Thursday, July 24, 2014

Padfolio Progress

Geez, I took the pictures, then got sidetracked, forgetting I hadn't shared what I did about closures on these latest padfolios. Just couldn't bring myself to add a button to the flap as it would interfere with that nicely placed leaf on the band. While velcro is one solution, I personally tire of the ripping sound. Sometimes you have to give quite a tug to release the flap and then you have the grabby side exposed to catch on clothing or whatever. I have a journal that I purchased for a guest book that uses the magic of embedded magnets to keep the flap closed. I've experimented with this in the past, but it is tricky getting the magnet placed properly under the fabric, and the magnet must be thin, which means it often isn't strong enough to work well through the fabric. This time I decided to try it without embedding. After all, what's the problem with it showing, since the velcro shows too?

These are self-adhesive strips which appear to stay stuck to the fabric pretty well after weighting them down overnight. I didn't do that weighting thing with the first one, and when I sprayed it with my favorite uv/repellent spray, the moisture seeped under and the magnets fell right off. Hmmm. Those were reattached with the help of a little Gem-Tac glue. The second one seemed to do alright with the weight and wait. I still would prefer for this type of closure to be invisible, but I very much like how the magnets work to keep the flap in place.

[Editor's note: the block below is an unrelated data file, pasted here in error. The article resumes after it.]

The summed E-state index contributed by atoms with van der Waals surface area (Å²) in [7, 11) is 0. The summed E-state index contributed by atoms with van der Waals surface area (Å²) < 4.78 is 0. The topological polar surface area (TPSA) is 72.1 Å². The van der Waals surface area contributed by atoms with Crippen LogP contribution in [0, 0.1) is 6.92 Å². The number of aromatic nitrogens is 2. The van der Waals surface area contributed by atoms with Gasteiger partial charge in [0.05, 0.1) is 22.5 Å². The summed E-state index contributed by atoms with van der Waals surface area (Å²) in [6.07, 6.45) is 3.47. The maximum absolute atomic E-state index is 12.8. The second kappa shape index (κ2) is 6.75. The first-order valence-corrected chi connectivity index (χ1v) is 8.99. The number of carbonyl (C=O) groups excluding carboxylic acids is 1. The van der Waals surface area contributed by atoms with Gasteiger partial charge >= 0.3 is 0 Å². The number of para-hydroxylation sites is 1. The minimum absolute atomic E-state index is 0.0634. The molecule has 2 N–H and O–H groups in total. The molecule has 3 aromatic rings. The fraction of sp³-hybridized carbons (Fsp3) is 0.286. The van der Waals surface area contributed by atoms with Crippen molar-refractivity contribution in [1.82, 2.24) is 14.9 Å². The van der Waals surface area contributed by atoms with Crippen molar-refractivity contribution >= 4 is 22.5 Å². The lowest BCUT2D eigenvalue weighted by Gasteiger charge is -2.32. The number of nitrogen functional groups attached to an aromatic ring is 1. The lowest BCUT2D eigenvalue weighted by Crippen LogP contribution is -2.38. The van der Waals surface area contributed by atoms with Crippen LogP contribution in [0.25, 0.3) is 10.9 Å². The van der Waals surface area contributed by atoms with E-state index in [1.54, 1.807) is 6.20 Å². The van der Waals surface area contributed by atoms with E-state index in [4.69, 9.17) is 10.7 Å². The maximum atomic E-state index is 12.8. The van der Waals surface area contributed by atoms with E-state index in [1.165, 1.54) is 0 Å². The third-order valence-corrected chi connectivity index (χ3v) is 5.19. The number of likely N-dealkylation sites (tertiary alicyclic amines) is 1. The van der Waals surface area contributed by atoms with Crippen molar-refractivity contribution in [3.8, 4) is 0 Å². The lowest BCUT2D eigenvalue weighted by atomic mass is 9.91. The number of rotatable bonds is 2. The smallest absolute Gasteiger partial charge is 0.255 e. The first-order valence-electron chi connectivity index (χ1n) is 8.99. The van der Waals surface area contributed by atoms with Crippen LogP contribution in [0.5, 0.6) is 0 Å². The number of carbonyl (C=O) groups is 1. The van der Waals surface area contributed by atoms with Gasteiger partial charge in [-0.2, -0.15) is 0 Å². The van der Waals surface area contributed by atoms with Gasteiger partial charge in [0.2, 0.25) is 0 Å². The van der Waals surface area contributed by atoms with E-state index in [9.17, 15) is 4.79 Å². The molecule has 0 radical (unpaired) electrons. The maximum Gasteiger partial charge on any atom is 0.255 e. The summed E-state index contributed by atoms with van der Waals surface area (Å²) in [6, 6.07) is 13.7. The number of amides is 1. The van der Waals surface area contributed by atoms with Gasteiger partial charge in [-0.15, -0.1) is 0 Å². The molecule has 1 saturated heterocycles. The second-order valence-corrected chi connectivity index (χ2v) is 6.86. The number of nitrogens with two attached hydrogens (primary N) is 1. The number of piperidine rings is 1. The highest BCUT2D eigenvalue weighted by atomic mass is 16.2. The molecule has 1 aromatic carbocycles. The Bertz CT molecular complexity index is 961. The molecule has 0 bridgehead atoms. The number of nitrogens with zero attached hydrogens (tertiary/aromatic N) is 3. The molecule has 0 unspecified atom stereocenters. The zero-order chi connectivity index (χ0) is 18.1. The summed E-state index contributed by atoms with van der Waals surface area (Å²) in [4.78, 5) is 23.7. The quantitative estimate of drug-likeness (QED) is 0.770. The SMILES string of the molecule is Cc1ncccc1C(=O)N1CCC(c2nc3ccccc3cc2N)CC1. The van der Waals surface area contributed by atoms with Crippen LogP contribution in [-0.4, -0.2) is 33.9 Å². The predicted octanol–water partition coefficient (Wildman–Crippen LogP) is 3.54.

I gave June her choice of these two padfolios, secretly feeling this one should be hers but not wanting to second guess her preference. Have you received a gift from someone who obviously thinks you will love it, but you can't imagine why they would think that? Well, in this case, I was right - June did want this one, and for the moment, I've set the other one aside for myself. Remember I said I'd never made one to keep? I grew very fond of this one and especially the lining and pockets I chose for it. I like the clean look both have by using the magnet closure - impressed that the part of the design that overlaps when the flap is closed nearly lines up with the part underneath.